On Saturday, Oct. 14, Montclair State University filmmakers gathered for the highly anticipated Silver Slate Film Festival in the School of Communication and Media. Produced by junior film and television major Peter Di Prospero, this bi-annual event has continued to provide a platform for budding filmmakers here at Montclair State to display their talents, ignite discussions, build connections and celebrate the art of storytelling through film.
Since the first Silver Slate Film Festival at the beginning of the fall 2022 semester, the event has grown into a hotbed of creativity, fostering a sense of camaraderie and collaboration among aspiring filmmakers here at Montclair State. The presentation hall was alive throughout the entire six-hour event as friends and colleagues celebrated one another’s work being shown on the big screen. Varying sounds of laughter, shock and thunderous applause after each film shook the building and served as a representation of the support that flowed throughout the room. From an audience perspective, Silver Slate felt less like a formal showing of films and more so an encouraging environment of peers, all gathered to praise each other’s hard work.
Broken up into five blocks running about an hour each, the festival showcased the short films of over twenty past and present Montclair State students. In between each block, hosts Andrew Cooper, Ella Duffy, and Danny Krastek invited the directors of the films showcased on stage to participate in a question-and-answer section about their respective films. With questions ranging from what inspired them to how the production process went, and even what advice they have for young filmmakers, the festival proved to not only be a place for current filmmakers to share their creations with colleagues but also as a resource for the next generation of filmmakers to learn how to get involved and begin creating projects of their own.
The films featured at the Silver Slate Film Festival captivate the audience with their thought-provoking narratives and exceptional cinematography. Each film told a unique story, offering audiences the opportunity to explore various themes, emotions and perspectives.
From examining social issues to showcasing personal experiences, the films provide a platform for students to address critical topics and provoke conversations. Whether it is shedding light on personal struggles in Danny Krastek’s “My Friend, The Shadow,” exploring the beauty of the mundane in Nick Dionisio’s “Weekend in Brigantine,” or delving into the complexities of human relationships in Alyssa DiPalma’s “The Things We Urn,” these films offer a glimpse into the diverse talent and perspectives of our student body. Other films featured at the festival include Ray Kleinschmidt’s “Ringoninegn,” Cristian Caamano’s “Hide & Seek,” Sean Thrunk’s “Saving Slick,” Amanda Davidoski’s “Lovesick,” David Ambrose’s “Tomorrow’s Bandits,” Hunter Dunn’s “Overnight Celebrity,” Tom Coraggio’s “Your Friendly Neighborhood Drag Queen,” Dylan Fuimo’s “Double Feature,” Izzy Love’s “The Inbetween,” Patrick McLaughlin’s “Catman,” Amber Elefante’s “Quinn’s Playlist,” Gregory Walsh’s “In The Family” and Alex Orfan’s “Willow.”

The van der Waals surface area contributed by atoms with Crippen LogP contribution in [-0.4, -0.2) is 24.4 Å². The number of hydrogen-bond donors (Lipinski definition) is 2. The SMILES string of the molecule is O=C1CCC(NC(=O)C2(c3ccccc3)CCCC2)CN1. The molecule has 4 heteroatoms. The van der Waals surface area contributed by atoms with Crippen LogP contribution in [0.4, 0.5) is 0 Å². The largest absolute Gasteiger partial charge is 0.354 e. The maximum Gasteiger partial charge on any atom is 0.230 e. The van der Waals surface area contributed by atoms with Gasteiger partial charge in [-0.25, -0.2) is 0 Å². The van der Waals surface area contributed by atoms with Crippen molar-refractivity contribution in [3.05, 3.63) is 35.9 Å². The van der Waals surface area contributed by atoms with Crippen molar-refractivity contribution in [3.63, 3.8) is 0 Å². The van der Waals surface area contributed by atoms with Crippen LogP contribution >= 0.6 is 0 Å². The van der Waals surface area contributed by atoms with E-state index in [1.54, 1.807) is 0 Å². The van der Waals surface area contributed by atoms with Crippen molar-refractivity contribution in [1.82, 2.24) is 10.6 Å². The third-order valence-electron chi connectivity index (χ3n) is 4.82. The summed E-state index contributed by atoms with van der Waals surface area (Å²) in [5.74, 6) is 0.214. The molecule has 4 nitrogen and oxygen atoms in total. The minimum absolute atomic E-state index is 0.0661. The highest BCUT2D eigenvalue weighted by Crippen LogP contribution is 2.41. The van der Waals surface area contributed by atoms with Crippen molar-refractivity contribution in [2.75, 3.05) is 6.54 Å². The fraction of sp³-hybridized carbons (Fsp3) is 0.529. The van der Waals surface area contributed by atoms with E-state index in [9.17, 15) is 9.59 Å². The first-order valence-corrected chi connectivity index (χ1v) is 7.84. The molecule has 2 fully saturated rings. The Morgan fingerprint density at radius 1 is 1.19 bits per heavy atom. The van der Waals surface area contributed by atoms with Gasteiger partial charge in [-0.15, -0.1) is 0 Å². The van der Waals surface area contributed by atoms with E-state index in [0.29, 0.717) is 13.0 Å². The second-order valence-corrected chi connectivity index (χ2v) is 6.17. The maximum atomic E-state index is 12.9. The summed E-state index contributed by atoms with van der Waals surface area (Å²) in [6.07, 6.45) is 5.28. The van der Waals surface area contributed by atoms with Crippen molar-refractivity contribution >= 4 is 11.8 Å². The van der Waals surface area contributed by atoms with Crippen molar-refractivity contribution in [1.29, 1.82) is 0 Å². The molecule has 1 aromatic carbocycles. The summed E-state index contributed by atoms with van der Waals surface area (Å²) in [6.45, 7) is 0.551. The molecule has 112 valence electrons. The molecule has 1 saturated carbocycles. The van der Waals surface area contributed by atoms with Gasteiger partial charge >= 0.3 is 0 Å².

If you happened to miss this semester’s Silver Slate, then do not worry. Several of the films shown at the festival will also be featured as a part of Montclair Film Festival’s “MSU New Visions Shorts” on Friday, Oct. 27. These films include Jose Saborio’s “Con Mis Dedos,” Seth Imperial’s “Inconvenience,” Gabe Soto’s “Mirror Image,” Nick Dionisio’s “PK,” Reilly McHugh’s “Tangerine Drum Machine” and several other short films by Montclair State Students not showcased at Silver Slate.
In the words of the event’s assistant producer, Genevieve Cai, Silver Slate is “not just about the films.” Instead, “it’s about celebrating all of the really talented filmmakers here at Montclair State.” The event has become a space for students to share their passions and encourage one another to experiment in their filmmaking and creative pursuits. It brings together students from all walks of life and fosters a sense of community that extends beyond the screen. Silver Slate remains a testament not only to the power of storytelling and the role it plays in bringing people together, but to the richness of creative expression on our campus that continues to grow, thrive, and inspire the next generation of filmmakers.
As Silver Slate continues to grow with each semester it is clear how cherished it has become, showcasing emerging talent but also nurturing a community of artists who are passionate about the art of storytelling through film.